Serpent Groups 
Several full time groups which use the Serpent and appear on recordings, radio, television and motion pictures.

London Serpent Trio
The original Serpent ensemble in the 20th century. Founded by Serpent gurus Christopher Monk, Alan Lumsden and Andrew van der Beek, they have toured widely giving concerts, have produced recordings, and appear on radio and television. Currently the trio consists of Phil Humphries, Clifford Bevan and Stephen Wick.

La Fenice
This French ensemble frequently uses the Serpent, along with other ancient wind instruments such as sackbut and cornett. They perform primarily serious renaissance music. Michel Godard, Serpent

The Mellstock Band
An English group which has produced recordings and appeared on film, television and radio. They specialize in music following the West Gallery tradition and related forms. Phil Humphries, Serpent

This European orchestra has recorded examples of Janissary and Harmonie music plus orchestral music using Serpent. Andrew van der Beek, Serpent

Orchestre Revolutionnaire et Romantique
This largely English orchestra has done CD and video recordings of several historically authentic performances of music by Berlioz.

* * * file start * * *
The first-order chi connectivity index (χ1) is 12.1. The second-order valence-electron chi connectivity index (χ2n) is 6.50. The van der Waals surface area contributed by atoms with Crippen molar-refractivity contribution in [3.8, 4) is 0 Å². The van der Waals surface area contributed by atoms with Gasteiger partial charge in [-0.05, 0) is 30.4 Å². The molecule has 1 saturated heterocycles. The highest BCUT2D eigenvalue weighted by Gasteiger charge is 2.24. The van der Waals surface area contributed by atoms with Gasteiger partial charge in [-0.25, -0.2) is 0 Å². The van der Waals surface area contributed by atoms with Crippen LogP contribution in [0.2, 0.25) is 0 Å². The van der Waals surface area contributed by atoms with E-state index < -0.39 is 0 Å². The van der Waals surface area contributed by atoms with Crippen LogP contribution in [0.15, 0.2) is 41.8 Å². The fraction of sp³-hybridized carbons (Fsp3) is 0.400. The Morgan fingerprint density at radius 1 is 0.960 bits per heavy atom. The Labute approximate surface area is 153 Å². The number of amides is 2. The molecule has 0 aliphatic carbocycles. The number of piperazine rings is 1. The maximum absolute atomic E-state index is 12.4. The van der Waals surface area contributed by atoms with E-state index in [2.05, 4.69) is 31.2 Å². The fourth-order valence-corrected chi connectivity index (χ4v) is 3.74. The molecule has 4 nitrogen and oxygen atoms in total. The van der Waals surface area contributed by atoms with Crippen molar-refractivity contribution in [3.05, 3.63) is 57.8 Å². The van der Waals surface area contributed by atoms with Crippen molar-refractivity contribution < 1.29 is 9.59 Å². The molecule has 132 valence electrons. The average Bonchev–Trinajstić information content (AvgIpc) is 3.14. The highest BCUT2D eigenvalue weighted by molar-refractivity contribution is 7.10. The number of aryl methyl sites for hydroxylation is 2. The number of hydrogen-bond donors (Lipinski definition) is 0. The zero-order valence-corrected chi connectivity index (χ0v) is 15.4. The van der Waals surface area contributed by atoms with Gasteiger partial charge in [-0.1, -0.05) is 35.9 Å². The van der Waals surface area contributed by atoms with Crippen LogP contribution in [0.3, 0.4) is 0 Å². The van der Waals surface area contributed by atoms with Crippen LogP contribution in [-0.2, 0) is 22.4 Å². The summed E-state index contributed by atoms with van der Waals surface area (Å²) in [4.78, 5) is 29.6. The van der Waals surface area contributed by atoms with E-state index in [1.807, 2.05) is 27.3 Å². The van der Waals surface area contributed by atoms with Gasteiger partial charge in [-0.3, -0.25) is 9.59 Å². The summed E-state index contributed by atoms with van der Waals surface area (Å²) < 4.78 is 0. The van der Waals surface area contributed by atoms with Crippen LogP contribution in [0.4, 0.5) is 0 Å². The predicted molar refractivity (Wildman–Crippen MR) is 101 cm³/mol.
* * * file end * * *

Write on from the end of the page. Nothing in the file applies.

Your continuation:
The Chestnut Brass Company
The only full time brass quintet which routinely performs on not only modern brass instruments, but also the entire spectrum of their historical predecessors. Several recordings are available on CD, however many of these are temporarily out of print due a change in ownership of the record company. Jay Krush, Serpent & ophicleide. Sony Classical has re-released certain recordings under different names.

Boston Symphony & Boston Pops Orchestras
These major orchestras, under the direction of Seiji Ozawa and John Williams, respectively, have embraced the Serpent for music that originally called for it, as well as for modern compositions. Douglas Yeo, Serpent

Passion des Cuivres  (pronounced  pass-ee-ohn deh queev)
German brass quintet from Berlin, playing 19th century brass instrument, with an ophicleide in the position usually taken by a tuba. Erhard Schwartz, ophicleide

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Copyright Paul Schmidt 1997
revised March 2007